That brings up more germy memories...like when I was 16 and I was so excited because my friend who was an exchange student from Cartegena, Colombia had invited me and another girl to visit her home for the summer. I had just gotten my passport. My older sister came to visit with her two children, one of whom had chicken pox. My sister knew that I had never had it but came over anyway. Of course I contracted chicken pox and was not allowed to leave the country.

But back to the subject at hand: I think Eileen may have been overreactionary on calling out the banker only because it was a shop. We have to stay somewhat neutral during shops, no matter how hard it can be. That's why I have bitten my tongue many times by a rude sales associate and not told them how obnoxious I found them, but was able to objectively portray their attitude in the report. On my own time, I have told someone off more than once, LOL.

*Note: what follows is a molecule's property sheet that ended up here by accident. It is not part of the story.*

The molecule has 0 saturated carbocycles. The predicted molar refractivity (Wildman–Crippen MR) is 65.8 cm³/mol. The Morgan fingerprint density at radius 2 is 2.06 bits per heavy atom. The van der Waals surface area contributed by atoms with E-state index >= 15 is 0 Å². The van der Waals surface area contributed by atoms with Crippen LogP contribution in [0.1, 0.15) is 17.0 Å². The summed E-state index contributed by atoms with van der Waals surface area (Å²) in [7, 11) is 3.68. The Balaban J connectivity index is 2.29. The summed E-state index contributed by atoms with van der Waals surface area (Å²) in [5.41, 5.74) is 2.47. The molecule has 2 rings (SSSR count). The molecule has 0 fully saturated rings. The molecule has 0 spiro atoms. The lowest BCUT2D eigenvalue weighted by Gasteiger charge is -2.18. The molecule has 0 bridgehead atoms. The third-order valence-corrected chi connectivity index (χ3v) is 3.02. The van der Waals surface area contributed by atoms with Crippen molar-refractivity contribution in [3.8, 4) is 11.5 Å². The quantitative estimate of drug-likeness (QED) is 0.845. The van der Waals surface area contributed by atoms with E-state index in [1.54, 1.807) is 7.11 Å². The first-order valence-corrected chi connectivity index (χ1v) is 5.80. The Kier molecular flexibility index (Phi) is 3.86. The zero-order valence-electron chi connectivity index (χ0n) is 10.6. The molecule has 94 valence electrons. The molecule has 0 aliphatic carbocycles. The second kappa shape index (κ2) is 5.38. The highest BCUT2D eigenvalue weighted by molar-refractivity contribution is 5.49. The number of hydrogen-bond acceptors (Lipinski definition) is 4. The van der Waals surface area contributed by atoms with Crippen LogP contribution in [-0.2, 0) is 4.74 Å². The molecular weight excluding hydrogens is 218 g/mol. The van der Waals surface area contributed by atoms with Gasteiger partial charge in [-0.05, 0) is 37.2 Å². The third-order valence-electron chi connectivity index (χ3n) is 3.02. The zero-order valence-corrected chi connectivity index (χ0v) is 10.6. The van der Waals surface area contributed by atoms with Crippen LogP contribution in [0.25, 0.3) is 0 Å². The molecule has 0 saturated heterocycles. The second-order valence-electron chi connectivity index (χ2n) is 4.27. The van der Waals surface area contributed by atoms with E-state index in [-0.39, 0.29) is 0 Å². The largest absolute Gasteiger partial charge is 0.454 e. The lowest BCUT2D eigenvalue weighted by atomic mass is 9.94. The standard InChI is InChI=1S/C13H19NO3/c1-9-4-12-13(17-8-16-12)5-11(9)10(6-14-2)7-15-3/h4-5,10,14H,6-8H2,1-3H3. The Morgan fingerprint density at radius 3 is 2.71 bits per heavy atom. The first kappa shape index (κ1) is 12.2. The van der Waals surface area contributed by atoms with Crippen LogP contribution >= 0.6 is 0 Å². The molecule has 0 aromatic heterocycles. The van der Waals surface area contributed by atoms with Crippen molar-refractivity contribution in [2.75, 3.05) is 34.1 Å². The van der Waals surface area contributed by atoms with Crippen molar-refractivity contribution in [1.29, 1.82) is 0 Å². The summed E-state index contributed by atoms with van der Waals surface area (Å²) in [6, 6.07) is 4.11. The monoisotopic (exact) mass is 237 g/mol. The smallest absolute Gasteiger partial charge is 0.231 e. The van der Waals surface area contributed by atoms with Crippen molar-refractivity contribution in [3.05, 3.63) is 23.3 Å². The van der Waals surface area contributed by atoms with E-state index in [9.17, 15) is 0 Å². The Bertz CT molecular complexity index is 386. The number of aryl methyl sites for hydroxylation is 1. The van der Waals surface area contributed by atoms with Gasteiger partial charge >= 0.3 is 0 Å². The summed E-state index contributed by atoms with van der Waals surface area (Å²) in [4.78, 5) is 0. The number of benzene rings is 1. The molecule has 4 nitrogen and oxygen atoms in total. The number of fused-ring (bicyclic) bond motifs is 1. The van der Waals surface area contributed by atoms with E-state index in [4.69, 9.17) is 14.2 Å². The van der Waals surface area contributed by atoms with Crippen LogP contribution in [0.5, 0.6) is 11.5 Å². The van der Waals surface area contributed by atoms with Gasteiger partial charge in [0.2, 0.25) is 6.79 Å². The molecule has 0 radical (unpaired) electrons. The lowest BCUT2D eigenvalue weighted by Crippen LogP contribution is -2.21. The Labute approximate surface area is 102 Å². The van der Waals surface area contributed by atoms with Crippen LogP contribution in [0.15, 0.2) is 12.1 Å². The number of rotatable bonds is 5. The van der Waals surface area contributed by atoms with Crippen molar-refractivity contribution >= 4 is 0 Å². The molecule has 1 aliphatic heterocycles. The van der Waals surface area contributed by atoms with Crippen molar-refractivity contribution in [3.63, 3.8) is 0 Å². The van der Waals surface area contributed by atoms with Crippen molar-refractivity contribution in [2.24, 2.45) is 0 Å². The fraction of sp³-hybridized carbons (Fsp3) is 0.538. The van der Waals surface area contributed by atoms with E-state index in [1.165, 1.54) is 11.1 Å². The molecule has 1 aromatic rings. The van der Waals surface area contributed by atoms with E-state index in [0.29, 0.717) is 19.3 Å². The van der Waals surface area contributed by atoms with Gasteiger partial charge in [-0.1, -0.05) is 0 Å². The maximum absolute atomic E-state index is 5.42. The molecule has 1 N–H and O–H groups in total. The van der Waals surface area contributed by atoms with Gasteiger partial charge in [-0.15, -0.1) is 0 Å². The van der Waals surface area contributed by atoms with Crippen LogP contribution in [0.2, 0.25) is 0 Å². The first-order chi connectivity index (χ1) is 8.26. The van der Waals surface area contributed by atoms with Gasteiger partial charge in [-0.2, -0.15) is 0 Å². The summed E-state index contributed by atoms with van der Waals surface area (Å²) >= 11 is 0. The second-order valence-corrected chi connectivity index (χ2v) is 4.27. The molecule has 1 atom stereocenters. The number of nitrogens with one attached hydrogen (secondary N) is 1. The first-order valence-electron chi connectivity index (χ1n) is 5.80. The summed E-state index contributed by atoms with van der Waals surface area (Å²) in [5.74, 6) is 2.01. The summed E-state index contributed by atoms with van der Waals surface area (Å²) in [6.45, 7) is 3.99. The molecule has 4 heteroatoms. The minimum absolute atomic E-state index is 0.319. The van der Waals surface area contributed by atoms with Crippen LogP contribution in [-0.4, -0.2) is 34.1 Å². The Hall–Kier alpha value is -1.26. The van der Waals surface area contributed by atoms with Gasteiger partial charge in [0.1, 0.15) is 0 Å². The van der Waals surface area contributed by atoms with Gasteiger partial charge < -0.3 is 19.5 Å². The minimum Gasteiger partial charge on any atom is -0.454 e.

I disagree that it would be normal behavior, many (non-shoppers) people are reserved by nature and would not have blurted out in a reactionary way. I am not being derogatory or insulting of Eileen because I too am squeamish about germs and would have had a hard time not blurting out like she did. And we definitely can't act like normal guests many times that we are shopping. If I were at a bar or restaurant (not on a shop), I rarely would sit for 30 minutes and only have 1 glass of wine or a cocktail. If I was in line at the post office on personal business, I would not stand in line behind 14 people to mail something that I could do with a credit card at the kiosk. If I were in a store and wanted assistance, I would not wait for 15 minutes or longer for a sales associate to greet me and offer assistance if they were not with another guest, but sometimes our guidelines tell us to wait for them to approach proactively even if they are just sorting or straightening merchandise. And so on.